What Is a Loan Note?
A loan note is an extended form of a generic I Owe You (IOU) document from one party to another. It enables a payee (borrower) to receive payments from a lender, possibly with an interest rate attached, over a set period of time, and ending on the date at which the entire loan is to be repaid. Loan notes are usually provided in lieu of cash at the payee's request.
A loan note denotes a type of contract that typically outlines the legal obligations of the lender and the borrower. A proper loan note will include a set of contractual penalties, including the right to sue or seek arbitration if either party to the contract fails to meet or otherwise defaults on financial obligations.
- A loan note is a type of promissory agreement that outlines the legal obligations of the lender and the borrower.
- A loan note is a legally binding agreement that includes all the terms of the loan, such as the payment schedule, due date, principal amount, interest rate, and any prepayment penalties.
- Lenders typically require borrowers to agree to loan notes for big-ticket purchases, such as for a home or car.
- Loan notes can have tax benefits to the borrower and can also be a convenient source of seed money for new entrepreneurs and startups.
- In many cases, a loan note is preferable to an informal IOU because a loan note holds more legal significance and is easier to uphold in court should there be a disagreement between the parties.
How a Loan Note Works
A loan note, a form of promissory agreement, includes all of the associated loan terms. It is considered a legally binding agreement with both parties considered committed to the terms as they are written. A loan note can be drawn up by either borrower or lender, though it is more traditionally completed by the lender. The note is considered valid until the amount listed on the document is paid in full by the borrower.
A loan note can help an individual avoid a tax hit due to a lump-sum payment from a settlement or cash-out package.
Information Contained in a Loan Note
The loan note contains all of the pertinent details regarding the legal agreement reached by the involved parties. This includes the names and contact information for both parties, as well as the principal balance and any interest rate being applied over the term of the loan. Additional information regarding the payment schedule, including the due date, will be included.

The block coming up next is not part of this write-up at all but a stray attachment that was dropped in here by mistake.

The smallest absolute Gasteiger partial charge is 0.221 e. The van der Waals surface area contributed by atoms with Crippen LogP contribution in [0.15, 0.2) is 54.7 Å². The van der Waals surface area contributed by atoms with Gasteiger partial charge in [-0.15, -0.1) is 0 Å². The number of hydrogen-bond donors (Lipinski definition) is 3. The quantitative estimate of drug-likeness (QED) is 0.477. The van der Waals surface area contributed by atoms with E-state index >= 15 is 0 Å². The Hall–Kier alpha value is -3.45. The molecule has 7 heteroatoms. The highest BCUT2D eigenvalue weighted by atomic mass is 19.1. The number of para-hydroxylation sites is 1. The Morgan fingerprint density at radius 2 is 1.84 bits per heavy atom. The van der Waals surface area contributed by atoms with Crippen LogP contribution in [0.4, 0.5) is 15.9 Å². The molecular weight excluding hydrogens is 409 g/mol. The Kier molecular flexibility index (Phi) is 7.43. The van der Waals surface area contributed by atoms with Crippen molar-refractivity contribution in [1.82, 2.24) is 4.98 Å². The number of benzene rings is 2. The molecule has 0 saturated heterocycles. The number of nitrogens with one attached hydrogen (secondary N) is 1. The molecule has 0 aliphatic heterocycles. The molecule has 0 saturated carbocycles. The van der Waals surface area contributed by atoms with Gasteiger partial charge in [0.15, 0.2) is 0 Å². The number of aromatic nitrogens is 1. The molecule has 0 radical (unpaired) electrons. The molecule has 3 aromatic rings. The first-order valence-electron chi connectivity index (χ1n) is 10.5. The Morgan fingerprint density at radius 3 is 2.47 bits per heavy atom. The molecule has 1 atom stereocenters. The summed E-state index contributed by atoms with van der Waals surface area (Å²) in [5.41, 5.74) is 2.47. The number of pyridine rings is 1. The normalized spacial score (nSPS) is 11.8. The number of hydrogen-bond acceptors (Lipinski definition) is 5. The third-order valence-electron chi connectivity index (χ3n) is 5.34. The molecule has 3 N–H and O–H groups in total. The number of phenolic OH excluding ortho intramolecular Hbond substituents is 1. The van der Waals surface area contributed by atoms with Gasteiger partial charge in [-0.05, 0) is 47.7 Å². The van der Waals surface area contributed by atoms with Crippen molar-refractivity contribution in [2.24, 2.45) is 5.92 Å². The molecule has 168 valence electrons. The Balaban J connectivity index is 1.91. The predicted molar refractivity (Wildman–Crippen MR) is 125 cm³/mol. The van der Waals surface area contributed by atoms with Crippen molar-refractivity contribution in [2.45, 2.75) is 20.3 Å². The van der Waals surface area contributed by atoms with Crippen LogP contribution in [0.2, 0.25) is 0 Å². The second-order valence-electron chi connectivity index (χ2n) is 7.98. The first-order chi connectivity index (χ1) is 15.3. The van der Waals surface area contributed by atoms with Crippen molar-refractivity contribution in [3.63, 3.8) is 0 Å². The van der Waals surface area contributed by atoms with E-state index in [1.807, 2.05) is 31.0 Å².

Penalty information may also be included. This can include repercussions for late payments or information pertaining to prepayment penalties.
While prepayment clauses serve as a protection to the lender against losing interest income over the course of the loan, the clause means the borrower will pay a penalty for paying down or paying off the loan during a specified time, usually within the first few years of the loan's start date.
Example of a Loan Note
Loan notes are used mostly for installment debts in which the borrower is making a purchase of a particular good or service and paying the amount back over time. A common consumer need for a loan note is a home purchase, which includes a loan note along with the mortgage or deed of trust. Loan notes are also used for vehicle financing and most other forms of installment loans.
Benefits of Loan Notes
A loan note can help an individual avoid an undue tax hit due to a lump-sum payment from a settlement or cash-out package from a company. In these cases, the individual is given a choice between cash or a loan note. When loan notes are used between businesses, the purchaser is able to act as a borrower and make payments over time, often at a minimal interest rate.
Loan notes can be fairly simple to draw up and convenient for both parties to implement with straightforward details. They can represent the first form of funding for young businesses. Startups and new entrepreneurs often use them to obtain seed capital from friends and family in order to establish a business.
Special Considerations for Loan Notes
Legally, a loan note holds more significance than an informal IOU, even when the informal IOU is notarized. Generally, a loan note will be upheld unless either party can prove the agreement was entered into while under duress, which may make the conditions within the document void, rendering them unenforceable.